Viral Story About Black Man Adopting Three White Children Raises Questions, Highlights Stark Disparity for Black Foster Children

A Black North Carolina man is the head of a unique family. A solo dad over the last six years, he has adopted four white children who needed a home.

Peter Mutabazi’s children are Anthony, 17; Isabella, 8; Luke, 7, and a toddler daughter, whose name has not been disclosed.

Viral Story About Black Man Adopting Three White Children Raises Questions, Highlights Stark Disparity for Black Foster Children
Peter Mutabazi and children (Photo: Facebook/Peter Mutabazi)

He finds being a father to these kids to be very important because he remembers what it was like to be a child on his own and how transformative it was to have someone step in and help in his time of need.

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When Mutabazi was a boy, he lived in an abusive home, which led him to run away and live on the streets in Kampala, Uganda. A stranger came into his life and changed everything. This included sponsoring his high-school education, which enabled him to get a college scholarship, a path that eventually led to him moving to the United States.

The 49-year-old said his love for his children transcends race and is one of the things that makes the unconventional family he has special.

“Sometimes it feels surreal,” he said in an interview with CNN. “I look at them, and I can’t believe that they are my kids. They have my last name. I can’t believe that this once homeless and hopeless person has now created this crazy family filled with love.”

The foster child story is, unfortunately, one with which many Americans are familiar.

Department of Health and Human Services statistics show that there were nearly 400,000 children in foster care in the United States during fiscal year 2021.

Before becoming an adopted father, Mutabazi served as a foster dad to approximately three dozen young children of all races and cultures. In the United States, he stands out as a rarity, as only around 3 percent of foster parents are single men, and the number of Black immigrant males serving as foster parents is even smaller.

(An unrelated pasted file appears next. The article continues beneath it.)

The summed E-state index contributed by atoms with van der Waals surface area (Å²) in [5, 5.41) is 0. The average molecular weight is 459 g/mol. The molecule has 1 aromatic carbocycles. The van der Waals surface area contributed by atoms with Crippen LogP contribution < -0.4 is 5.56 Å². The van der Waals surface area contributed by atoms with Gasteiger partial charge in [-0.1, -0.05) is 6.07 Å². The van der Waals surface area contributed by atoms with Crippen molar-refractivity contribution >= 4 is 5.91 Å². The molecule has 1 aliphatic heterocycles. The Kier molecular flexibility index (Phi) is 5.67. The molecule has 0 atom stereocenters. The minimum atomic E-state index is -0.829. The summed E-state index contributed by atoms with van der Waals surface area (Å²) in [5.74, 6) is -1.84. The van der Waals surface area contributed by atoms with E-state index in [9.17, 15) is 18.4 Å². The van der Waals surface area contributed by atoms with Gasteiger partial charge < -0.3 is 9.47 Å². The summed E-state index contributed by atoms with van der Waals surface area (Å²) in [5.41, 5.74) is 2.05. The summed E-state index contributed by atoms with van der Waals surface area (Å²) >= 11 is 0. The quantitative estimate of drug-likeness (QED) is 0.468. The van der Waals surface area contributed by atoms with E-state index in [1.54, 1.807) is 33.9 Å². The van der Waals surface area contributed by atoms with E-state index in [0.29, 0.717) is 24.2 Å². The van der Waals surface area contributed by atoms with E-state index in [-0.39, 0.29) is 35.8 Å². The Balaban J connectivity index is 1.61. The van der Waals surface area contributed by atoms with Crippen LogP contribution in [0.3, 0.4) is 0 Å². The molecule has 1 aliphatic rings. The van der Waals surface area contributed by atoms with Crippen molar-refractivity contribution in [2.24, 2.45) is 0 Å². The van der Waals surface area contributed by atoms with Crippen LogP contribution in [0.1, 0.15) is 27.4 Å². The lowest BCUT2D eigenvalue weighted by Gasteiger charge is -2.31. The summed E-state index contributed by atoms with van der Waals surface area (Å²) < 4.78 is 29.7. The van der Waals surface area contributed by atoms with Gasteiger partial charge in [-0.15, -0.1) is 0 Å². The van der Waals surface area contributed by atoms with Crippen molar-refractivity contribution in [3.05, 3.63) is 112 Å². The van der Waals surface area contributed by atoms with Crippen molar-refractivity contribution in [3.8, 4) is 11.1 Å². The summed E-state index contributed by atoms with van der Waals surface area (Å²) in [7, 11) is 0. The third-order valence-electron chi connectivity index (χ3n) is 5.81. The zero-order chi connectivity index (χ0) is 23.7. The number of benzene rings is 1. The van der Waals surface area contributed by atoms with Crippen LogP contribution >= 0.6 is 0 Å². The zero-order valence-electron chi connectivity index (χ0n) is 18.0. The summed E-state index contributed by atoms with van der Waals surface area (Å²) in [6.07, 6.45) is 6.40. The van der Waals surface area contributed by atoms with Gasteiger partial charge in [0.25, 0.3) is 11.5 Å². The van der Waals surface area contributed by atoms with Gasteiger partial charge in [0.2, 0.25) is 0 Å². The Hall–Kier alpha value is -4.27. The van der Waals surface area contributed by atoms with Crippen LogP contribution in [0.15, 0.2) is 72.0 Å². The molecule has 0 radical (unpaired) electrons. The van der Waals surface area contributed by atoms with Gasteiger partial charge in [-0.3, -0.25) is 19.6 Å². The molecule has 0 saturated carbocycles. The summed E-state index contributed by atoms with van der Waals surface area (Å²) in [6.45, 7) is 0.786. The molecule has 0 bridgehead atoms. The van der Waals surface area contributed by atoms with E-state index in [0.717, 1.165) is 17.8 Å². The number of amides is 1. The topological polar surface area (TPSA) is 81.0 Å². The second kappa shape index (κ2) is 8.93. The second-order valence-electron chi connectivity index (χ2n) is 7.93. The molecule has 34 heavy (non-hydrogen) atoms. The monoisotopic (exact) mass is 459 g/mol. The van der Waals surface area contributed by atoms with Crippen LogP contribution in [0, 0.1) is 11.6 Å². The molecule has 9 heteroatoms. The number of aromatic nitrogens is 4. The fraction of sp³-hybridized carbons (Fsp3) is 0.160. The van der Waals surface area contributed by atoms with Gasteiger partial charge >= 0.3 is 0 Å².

Mutabazi shares his extraordinary family with the world on social media. His Instagram profile has over 328,000 followers. Still, not everyone can appreciate his mixed family; some have criticized him for not adopting any Black children still locked in the system.

“So he couldn’t find any Black kids?” one person asked on the X social media platform, while another asked in more detail, “Did he adopt and raise any black American children?”

The questions raised by the X users go beyond merely discussing the suitability of a Black man raising white children in Charlotte, North Carolina, where white people make up 44 percent of the population, and Black people make up 35 percent, according to the U.S. Census.

The comments highlight the profound disparities and challenges faced by Black children who enter the foster care system or are put up for adoption.

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In 2021, the number of Black children in foster care hit its lowest point since the dawn of the millennium. Data showed Black children represented 14 percent of the total child population but 22 percent of all kids in foster care, a study from the Annie E. Casey Foundation discovered.

While the number is bleak, there has been an uptick in the securing of homes for Black children over the last two decades. The placement rate of children into homes has shown a consistent decline. In 2000, a whopping 39 percent of kids in the system were Black. That downward number stabilized at 23 percent in 2016 and further decreased by one percentage point in 2021.

Meanwhile, over the same time frame, the proportion of white children in foster care increased from 38 percent to 43 percent, and the percentage of Hispanic children also saw an increase, rising from 15 percent to 22 percent.

Read the original story here.

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